Maria Höhn That is a big question, and one I struggle with answering, given the individual and institutional prejudice and violence in our country against so many of our own minority groups. Violence against any group or person can never be “eliminated,” but we can work towards greater understanding and acknowledgement of problems. Given the vast divide (both in the media and the polity) that exists in our country, I think the need for a balanced education and awareness of the difficulties different groups in the country face is apparent and critical. We need to start looking at people as just that—people, instead of defining them by a label, with the acknowledgement that the U.S. needs to be cognizant of its past and make adjustments accordingly.  At the same time, there is a tremendous fount of good will in our communities. What has struck me most in our outreach to the local community was how easy it was to get people to sign on. That does not mean of course, that there is no backlash or opposition to our plans to resettle refugees. Not all Americans are on board, and often the ones who are speak not as loudly as those who oppose welcoming refugees to the U.S.  I think the key for us, now more so than when we started the initiative, is trying to build new alliances across deeply divided sections of our society. For example, one way to deal with local resentment over arriving refugees is to not forget the families in our own communities who struggle with similar hardship of displacement and lack of resources. There will always be “true” haters; you know the kind of people that make it on the list of the Southern Poverty Center. And they have indeed come to our area to stir up resentment and opposition. There is not much that can be done about individuals like this. However, we can work on easing some of the fear and unease some people might have.  Education is key. People need to be assured that arriving families have been thoroughly vetted for health and security. And people need to be reminded also of their own or their families’ stories of refuge and immigration to the U.S.

EuropeNow Since there is already a great deal of mental health stigma associated with traumatic terror and living in a war-torn country, how will Vassar help refugees get treatment for their trauma when they already feel like outsiders? Do you think that the mental stigma in the United States will cause the refugees to refuse treatment in order to better “fit in” with our society?

Maria Höhn While we in the U.S. are much more at ease with seeking help for mental health issues, we have watched over the last decade how the military as an institution, as well as individual service members, have been struggling with acknowledging issues such as depression or PTSD. I think an equally difficult or perhaps bigger challenge we are facing is the cultural resistance to mental health treatment in certain refugee communities because of their own cultural traditions. We might be welcoming families that have experienced war and displacement, but they might not want to take their concerns outside of the tight family circle. Men might fear that admitting mental health problems would undermine their authority in the family and their sense of masculinity. Vassar College will not have to deal with this aspect of refugee resettlement alone. CWS was able to open a refugee resettlement office here in the Mid-Hudson because Dutchess County has a rather well established network of mental health support facilities. Additionally, all of the colleges in the Mid-Hudson Refugee Solidarity Alliance can draw on the support and expertise from well-established programs at each other’s schools. Vassar for example does not have clinical training in our psychology department, but our partner SUNY New Paltz has an excellent Institute for Disaster Mental Health, and their director Amy Nitza is very eager to work with local agencies to support our families. Marist and SUNY as well as Mount Saint Mary College and Dutchess Community College have excellent social work programs, which will provide a rich pool of engaged and smart students to work on the ground with local agencies.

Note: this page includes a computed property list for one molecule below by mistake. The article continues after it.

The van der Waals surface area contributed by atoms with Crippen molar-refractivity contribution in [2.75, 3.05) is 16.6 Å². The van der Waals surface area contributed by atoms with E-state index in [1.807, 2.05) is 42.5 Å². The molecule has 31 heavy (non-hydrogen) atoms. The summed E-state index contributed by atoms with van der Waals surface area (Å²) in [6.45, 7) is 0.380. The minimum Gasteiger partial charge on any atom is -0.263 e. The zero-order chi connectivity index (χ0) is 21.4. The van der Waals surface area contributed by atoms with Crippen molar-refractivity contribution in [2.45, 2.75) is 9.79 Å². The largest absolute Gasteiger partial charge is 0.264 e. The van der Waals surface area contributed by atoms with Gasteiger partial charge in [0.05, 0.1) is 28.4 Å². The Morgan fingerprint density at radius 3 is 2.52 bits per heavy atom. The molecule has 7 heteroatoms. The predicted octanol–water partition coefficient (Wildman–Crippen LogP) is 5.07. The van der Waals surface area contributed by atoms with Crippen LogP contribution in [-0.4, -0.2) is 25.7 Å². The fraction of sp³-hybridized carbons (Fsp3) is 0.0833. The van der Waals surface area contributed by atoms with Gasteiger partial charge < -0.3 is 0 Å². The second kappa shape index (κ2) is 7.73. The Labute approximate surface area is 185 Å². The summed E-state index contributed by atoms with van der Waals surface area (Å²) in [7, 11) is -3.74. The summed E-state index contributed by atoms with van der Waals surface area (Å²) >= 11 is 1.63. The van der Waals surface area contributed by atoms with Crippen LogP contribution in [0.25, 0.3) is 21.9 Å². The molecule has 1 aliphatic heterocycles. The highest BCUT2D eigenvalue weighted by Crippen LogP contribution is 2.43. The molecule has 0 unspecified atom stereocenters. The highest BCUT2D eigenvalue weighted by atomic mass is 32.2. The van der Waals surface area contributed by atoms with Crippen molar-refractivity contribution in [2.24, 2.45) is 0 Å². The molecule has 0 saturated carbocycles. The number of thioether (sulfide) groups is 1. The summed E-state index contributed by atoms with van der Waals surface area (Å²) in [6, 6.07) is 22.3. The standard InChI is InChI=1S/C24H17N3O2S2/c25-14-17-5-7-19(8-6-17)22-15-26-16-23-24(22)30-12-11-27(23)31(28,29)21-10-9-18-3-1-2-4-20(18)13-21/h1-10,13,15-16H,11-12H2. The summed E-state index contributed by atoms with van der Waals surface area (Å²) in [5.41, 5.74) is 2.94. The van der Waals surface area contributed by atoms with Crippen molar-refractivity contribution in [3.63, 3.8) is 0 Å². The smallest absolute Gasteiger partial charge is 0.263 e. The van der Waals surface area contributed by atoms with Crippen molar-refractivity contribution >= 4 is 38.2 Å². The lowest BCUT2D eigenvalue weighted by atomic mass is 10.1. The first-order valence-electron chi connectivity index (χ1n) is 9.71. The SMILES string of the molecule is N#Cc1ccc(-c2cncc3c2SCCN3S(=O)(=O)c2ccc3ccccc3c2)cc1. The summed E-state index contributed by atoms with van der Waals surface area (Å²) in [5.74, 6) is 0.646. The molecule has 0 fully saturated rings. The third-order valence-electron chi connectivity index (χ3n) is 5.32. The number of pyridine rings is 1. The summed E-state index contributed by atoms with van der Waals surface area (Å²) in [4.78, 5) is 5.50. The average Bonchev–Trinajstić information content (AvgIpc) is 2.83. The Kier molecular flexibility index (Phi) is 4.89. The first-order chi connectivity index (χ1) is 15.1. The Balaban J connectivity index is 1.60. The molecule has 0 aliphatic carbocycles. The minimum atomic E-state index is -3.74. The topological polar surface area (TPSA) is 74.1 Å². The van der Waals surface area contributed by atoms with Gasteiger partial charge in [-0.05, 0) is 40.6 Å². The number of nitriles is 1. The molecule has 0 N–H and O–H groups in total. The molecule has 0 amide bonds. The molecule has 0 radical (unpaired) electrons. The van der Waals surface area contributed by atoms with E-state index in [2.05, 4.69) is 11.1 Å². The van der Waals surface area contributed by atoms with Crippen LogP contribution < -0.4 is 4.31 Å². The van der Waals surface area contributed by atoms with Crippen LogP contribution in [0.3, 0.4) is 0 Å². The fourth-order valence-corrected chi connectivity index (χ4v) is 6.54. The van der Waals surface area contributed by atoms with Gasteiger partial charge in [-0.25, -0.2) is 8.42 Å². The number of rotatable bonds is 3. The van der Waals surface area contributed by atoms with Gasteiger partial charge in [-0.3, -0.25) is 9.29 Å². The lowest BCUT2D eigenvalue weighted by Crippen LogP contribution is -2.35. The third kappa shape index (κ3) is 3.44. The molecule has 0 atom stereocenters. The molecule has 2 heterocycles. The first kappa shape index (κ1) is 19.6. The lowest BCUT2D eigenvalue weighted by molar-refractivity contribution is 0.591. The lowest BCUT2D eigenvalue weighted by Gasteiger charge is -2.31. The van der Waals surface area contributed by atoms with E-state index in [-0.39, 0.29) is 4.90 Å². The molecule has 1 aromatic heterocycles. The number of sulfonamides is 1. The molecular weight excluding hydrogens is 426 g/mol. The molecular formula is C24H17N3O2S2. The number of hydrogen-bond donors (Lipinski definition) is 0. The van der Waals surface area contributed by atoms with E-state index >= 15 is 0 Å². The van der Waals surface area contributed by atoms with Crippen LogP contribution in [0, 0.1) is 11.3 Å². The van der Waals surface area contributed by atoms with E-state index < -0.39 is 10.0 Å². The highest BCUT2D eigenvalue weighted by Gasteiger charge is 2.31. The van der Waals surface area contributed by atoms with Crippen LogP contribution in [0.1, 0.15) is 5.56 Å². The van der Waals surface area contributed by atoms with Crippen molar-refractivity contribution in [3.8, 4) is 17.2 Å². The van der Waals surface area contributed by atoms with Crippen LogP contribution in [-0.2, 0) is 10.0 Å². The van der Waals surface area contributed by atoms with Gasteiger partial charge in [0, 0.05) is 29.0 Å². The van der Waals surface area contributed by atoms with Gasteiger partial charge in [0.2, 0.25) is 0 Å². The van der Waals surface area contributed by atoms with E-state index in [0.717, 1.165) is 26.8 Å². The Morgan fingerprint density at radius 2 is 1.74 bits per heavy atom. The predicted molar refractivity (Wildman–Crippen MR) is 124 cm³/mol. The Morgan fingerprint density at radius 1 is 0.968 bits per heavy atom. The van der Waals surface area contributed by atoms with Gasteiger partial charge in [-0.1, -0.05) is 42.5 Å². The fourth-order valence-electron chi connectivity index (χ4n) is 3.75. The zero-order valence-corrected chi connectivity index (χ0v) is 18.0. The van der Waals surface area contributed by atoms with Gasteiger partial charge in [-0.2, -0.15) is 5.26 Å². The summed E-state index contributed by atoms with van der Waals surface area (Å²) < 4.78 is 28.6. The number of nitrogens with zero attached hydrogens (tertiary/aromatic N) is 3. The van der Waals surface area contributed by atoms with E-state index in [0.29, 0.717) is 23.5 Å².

EuropeNow Currently, Vassar is collaborating as the Refugee Solidarity Alliance with surrounding colleges in a collegiate effort and spirit of service.  Could this Alliance be seen as transformative for higher education in general by allowing liberal arts colleges to take part in the research questions of the day?

Maria Höhn Our initiative Vassar Refugee Solidarity was founded in October 2015 as a determined statement that undergraduate colleges have a role to play in this unprecedented crisis. We have been impressed with the efforts at European universities and some of our own universities in the U.S. Much of those initiatives however, are based within graduate programs and led by students at the graduate level. Given the scope and likely duration of this crisis, we need to intervene at the undergraduate level already so students can prepare for this kind of engagement. They will need to develop interdisciplinary analysis skill as well as ease with language and cultural studies. Students are eager to get involved, be this in terms of innovating new models of educational solidarity (such as italki) or by being involved on the ground working with refugee populations. The passion for this kind of humanitarian engagement and advocacy work needs to be kindled at the very moment when young Americans contemplate what is meaningful in their lives, and what kind of contribution they want to make as they go forward. Engaging with this crisis presents us a wonderful opportunity to highlight and emphasize the centrality of the humanities in higher education.